Dumb Modeling Question# 132

this involves acrylic paint & arisol spray,is this made as a
product?,I really dont want get out the airbrush & buy a bottle of
primer if i dont have to.
Reply to
teem
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To prime or not to prime, that is the question. Why primer a model, good question. You would primer so the base color paint will have something to grab on to - so to speak. In the case of acrylics or with any other paint, if you do not primer, you run the risk of having the color of the plastic bleed thru on sharp edges because the base color paint did not build up as it would on a flat surface. So there it is.
Ray Austin, Texas ===
teem wrote:
Reply to
Ray S. & Nayda Katzaman
Is your question, does acrylic spray exist? Yes.
Primer. It is always a good idea; as it gives the succeeding color coats something to grab ahold of. It provides "tooth", which is far better than the bare plastic/resin/metal. If your model is something that will not suffer a lot of handling (being permanently affixed to a base, for example); and it is not going to require many succeeding color coats (and the needed masking); then you can probably get away with *not* priming. But, when done carefully, priming offers so many advantages.
Many people "prime" using thinned down "Mr. Surfacer". (thins with cheap old isopropyl alcohol). "Mr. Surfacer" provides an excellent "tooth", fills minor seams and imperfections, and shrinks as it dries, so that fine details stand little chance of being obliterated.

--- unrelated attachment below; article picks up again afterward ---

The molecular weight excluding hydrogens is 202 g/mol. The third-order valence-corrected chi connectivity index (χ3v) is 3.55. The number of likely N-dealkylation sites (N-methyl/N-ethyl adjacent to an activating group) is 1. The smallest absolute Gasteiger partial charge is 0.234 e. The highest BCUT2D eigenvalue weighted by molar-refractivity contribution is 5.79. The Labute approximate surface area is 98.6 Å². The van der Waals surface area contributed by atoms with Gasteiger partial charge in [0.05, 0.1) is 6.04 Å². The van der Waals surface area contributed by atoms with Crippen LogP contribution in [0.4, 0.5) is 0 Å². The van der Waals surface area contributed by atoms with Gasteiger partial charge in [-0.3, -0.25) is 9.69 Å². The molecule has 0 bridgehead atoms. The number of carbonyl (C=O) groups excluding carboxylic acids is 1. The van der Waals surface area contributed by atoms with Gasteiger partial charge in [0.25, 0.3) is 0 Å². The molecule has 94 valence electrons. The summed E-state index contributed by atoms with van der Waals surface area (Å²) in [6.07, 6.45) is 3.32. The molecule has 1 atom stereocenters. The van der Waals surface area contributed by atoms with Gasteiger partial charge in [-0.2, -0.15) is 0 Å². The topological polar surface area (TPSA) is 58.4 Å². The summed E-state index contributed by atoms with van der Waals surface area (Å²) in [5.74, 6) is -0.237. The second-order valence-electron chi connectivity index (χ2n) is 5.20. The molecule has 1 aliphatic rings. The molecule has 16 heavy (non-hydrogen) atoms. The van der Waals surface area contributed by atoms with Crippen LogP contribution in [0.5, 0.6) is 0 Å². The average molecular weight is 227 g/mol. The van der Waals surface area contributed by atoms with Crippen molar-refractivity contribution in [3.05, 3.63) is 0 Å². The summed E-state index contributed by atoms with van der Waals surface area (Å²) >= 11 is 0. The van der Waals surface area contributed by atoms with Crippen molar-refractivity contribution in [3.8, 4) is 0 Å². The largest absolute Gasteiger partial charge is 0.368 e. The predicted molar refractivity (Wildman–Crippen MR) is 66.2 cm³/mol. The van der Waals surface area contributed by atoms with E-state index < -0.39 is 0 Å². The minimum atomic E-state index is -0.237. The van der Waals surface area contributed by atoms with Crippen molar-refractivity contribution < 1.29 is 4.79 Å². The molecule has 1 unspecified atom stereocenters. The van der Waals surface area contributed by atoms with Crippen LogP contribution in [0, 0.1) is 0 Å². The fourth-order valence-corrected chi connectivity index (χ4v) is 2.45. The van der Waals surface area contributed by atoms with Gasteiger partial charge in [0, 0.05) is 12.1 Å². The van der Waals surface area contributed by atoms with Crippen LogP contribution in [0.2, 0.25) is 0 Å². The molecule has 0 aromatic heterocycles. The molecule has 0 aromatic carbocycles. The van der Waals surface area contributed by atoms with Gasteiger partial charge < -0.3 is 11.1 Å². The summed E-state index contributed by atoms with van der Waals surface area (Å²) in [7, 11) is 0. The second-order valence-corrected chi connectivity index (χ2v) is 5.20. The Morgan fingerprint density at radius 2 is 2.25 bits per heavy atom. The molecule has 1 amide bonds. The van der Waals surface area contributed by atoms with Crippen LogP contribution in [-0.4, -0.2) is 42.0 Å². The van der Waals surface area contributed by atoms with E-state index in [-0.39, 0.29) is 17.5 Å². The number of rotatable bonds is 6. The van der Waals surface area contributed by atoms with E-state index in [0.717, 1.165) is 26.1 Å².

Reply to
Greg Heilers
I have been painting with Acrylics, all sorts of model types,and I have never used a primer.I was always concerned about the "obliteration"of those fine details that make a model come to life when been fine detailed and dry brushed.I do also wash all the parts in warm soapy water before assembling.
Reply to
Arcusinoz
That definitely helps...but when your have sweaty hands, and are a "fumble-fingers" such as I...such paints tend to erode away just in limited handling...lol.
Reply to
Greg Heilers
Thanks guys for straightening me out,I have 2 vinyl models & the directions on the one model stated stay away from enamels,I thought they meant enamel primer,it would screw up the properties of the vinyl.I was told by a hobby store i can use enamel primer,i'll just spray lightly to get the ''tooth''.>Arcus>
Reply to
teem
Do you know what percentage of Mr. Surfacer to Alcohol to use? Just ordered some and want to give it a shot.
Reply to
Jim
Probably more alcohol, ratio-wise, than you would normally use for paint... as just about every bottle of Mr Surfacer I have had, was quite a bit thicker than Gunze paint. And this thickness seems to vary quite a bit. So.....just play "Old Professor Glockenspiel" and experiment...lol.
Reply to
Greg Heilers
Isopropyl is not the best thinner for Mr. S. If you aren't careful you will get some nasty looking stuff that won't prime worth a hoot. For better results, try some Mr. Color Thinner or, barring that, some lacquer thinner.
And don't think Mr. S 1000 needs a lot of thinning. I would start with a third thinner and see what happens. It really depends on how old the Mr. S is to start with and how thick it has become. But it's about the best easy primer out there and is an excellent base for Alclad or other lacquer-like paints.
MB
Reply to
Milton Bell

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